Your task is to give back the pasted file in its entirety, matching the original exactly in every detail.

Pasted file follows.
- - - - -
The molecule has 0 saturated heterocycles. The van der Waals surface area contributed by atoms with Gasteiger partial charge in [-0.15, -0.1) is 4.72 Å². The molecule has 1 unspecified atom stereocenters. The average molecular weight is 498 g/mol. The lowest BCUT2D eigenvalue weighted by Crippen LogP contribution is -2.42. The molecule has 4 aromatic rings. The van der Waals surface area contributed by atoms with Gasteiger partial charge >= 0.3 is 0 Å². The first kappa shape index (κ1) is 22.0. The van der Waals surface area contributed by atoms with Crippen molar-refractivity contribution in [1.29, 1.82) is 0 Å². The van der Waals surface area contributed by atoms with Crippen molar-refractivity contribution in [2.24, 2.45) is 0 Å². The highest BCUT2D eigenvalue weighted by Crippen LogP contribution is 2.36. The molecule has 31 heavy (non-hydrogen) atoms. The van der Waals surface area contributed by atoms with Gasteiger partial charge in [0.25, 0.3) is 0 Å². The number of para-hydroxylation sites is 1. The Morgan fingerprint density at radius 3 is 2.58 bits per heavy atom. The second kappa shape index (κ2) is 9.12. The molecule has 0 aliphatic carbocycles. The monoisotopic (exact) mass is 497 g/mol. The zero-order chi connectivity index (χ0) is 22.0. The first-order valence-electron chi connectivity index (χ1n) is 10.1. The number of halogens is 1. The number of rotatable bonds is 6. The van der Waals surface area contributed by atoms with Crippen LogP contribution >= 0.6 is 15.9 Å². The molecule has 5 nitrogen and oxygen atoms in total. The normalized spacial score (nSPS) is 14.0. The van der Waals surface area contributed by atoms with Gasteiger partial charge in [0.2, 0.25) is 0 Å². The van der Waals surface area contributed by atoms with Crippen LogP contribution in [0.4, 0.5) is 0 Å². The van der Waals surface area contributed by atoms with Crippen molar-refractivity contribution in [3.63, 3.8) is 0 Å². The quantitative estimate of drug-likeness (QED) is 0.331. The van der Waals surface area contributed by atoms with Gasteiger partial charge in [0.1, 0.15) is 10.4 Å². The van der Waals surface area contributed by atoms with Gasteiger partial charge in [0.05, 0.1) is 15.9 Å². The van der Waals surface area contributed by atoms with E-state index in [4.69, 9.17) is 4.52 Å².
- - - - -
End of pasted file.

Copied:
The molecule has 0 saturated heterocycles. The van der Waals surface area contributed by atoms with Gasteiger partial charge in [-0.15, -0.1) is 4.72 Å². The molecule has 1 unspecified atom stereocenters. The average molecular weight is 498 g/mol. The lowest BCUT2D eigenvalue weighted by Crippen LogP contribution is -2.42. The molecule has 4 aromatic rings. The van der Waals surface area contributed by atoms with Gasteiger partial charge >= 0.3 is 0 Å². The first kappa shape index (κ1) is 22.0. The van der Waals surface area contributed by atoms with Crippen molar-refractivity contribution in [1.29, 1.82) is 0 Å². The van der Waals surface area contributed by atoms with Crippen molar-refractivity contribution in [2.24, 2.45) is 0 Å². The highest BCUT2D eigenvalue weighted by Crippen LogP contribution is 2.36. The molecule has 31 heavy (non-hydrogen) atoms. The van der Waals surface area contributed by atoms with Gasteiger partial charge in [0.25, 0.3) is 0 Å². The number of para-hydroxylation sites is 1. The Morgan fingerprint density at radius 3 is 2.58 bits per heavy atom. The second kappa shape index (κ2) is 9.12. The molecule has 0 aliphatic carbocycles. The monoisotopic (exact) mass is 497 g/mol. The zero-order chi connectivity index (χ0) is 22.0. The first-order valence-electron chi connectivity index (χ1n) is 10.1. The number of halogens is 1. The number of rotatable bonds is 6. The van der Waals surface area contributed by atoms with Crippen LogP contribution >= 0.6 is 15.9 Å². The molecule has 5 nitrogen and oxygen atoms in total. The normalized spacial score (nSPS) is 14.0. The van der Waals surface area contributed by atoms with Gasteiger partial charge in [0.2, 0.25) is 0 Å². The van der Waals surface area contributed by atoms with Crippen LogP contribution in [0.4, 0.5) is 0 Å². The van der Waals surface area contributed by atoms with Crippen molar-refractivity contribution in [3.63, 3.8) is 0 Å². The quantitative estimate of drug-likeness (QED) is 0.331. The van der Waals surface area contributed by atoms with Gasteiger partial charge in [0.1, 0.15) is 10.4 Å². The van der Waals surface area contributed by atoms with Gasteiger partial charge in [0.05, 0.1) is 15.9 Å². The van der Waals surface area contributed by atoms with E-state index in [4.69, 9.17) is 4.52 Å².